“For we do not wrestle against flesh and blood, but against principalities, against powers, against the rulers of the darkness of this age, against spiritual hosts of wickedness in the heavenly places” (Ephesians 6:12).
WE NEED TO BE SOBERED BY THE REALITY OF THE EVIL POWERS THAT OPPOSE US. Evil is more than an abstract concept or an impersonal force. It is personified in a spiritual adversary who is the ultimate fulfillment of evil. Along with the spiritual beings who have allied themselves with him, this adversary is intent on our destruction. Satan, whose name means “Accuser” or “Slanderer,” is certainly not equal to God in his power, but he is nevertheless just as real. And his powers are not to be ignored. Those who seek to live in fellowship with God have to struggle against “the rulers of the darkness of this age, against spiritual hosts of wickedness in the heavenly places.” Unfortunately, the path to God leads through enemy-occupied territory.
It bears repeating that the devil is not equal to God. Contrary to dualistic philosophies in which two equal and co-eternal powers vie against one another, the Scriptures affirm that the devil is one of God’s created beings, perhaps the highest, who at some point rebelled and has opposed God’s rule ever since (Jude 6; Revelation 12:9,10). Hell is portrayed as a place first of all “prepared for the devil and his angels” (Matthew 25:41). His doom is certain, but that does not mean the devil has ceased to destroy all that he can. John Milton, who of course had thought profoundly about these things, wrote that the devil is “the strongest and fiercest spirit that fought in heaven, now fiercer by despair.”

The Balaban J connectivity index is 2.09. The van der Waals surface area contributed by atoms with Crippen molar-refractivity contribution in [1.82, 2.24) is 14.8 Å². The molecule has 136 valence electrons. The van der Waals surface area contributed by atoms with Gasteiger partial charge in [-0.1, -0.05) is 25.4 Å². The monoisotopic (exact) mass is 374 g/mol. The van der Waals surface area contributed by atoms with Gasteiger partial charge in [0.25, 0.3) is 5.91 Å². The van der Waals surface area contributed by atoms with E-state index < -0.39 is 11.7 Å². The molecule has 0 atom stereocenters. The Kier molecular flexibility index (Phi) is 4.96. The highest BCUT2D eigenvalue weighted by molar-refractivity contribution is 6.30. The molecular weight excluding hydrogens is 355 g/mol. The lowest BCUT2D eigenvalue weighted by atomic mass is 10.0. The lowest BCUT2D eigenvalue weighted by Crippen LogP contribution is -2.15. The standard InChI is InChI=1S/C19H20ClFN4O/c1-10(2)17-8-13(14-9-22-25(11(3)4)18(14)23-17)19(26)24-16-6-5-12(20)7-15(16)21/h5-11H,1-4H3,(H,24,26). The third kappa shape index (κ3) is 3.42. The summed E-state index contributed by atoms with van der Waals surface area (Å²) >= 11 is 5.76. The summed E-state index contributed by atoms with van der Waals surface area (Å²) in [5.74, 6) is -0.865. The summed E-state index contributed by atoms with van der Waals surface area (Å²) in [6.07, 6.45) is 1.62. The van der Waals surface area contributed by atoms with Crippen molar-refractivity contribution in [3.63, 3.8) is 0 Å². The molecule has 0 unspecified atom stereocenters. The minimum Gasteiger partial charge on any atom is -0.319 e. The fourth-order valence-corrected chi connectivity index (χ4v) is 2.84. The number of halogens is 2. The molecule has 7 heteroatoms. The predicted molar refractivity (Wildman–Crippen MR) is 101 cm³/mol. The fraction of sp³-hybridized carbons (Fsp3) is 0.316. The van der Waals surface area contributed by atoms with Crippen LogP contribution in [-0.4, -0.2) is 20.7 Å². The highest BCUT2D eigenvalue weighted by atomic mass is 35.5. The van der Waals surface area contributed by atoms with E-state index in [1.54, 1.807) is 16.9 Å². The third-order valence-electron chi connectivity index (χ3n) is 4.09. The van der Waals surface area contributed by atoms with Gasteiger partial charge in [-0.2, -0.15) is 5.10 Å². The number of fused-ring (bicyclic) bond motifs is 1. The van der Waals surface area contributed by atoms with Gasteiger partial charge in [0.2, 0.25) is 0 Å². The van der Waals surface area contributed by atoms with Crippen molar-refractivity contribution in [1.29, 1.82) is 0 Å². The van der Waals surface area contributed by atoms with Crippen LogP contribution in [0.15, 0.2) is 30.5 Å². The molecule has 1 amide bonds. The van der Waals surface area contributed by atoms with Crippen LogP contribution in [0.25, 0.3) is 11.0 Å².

Satan, then, is primarily God’s adversary; we are caught up in the cosmic struggle, but only because we are associated with God. Satan seeks to overthrow every aspect of the Creator’s kingdom, and as beings whom God created to serve Him, we are among the targets of God’s enemy. To the extent that we take God’s side in the war, we will incur the wrath of Satan and his forces. The war is real, and our enemy is not imaginary. His destructive will, therefore, ought to be among the reasons why we seek God. “I sought only for the heart of God, therein to hide myself from the tempestuous storms of the devil” (Jakob Böhme).
“The devil never sleeps, and your flesh is very much alive. Prepare yourself for battle. Surrounding you are enemies that never rest” (Thomas à Kempis).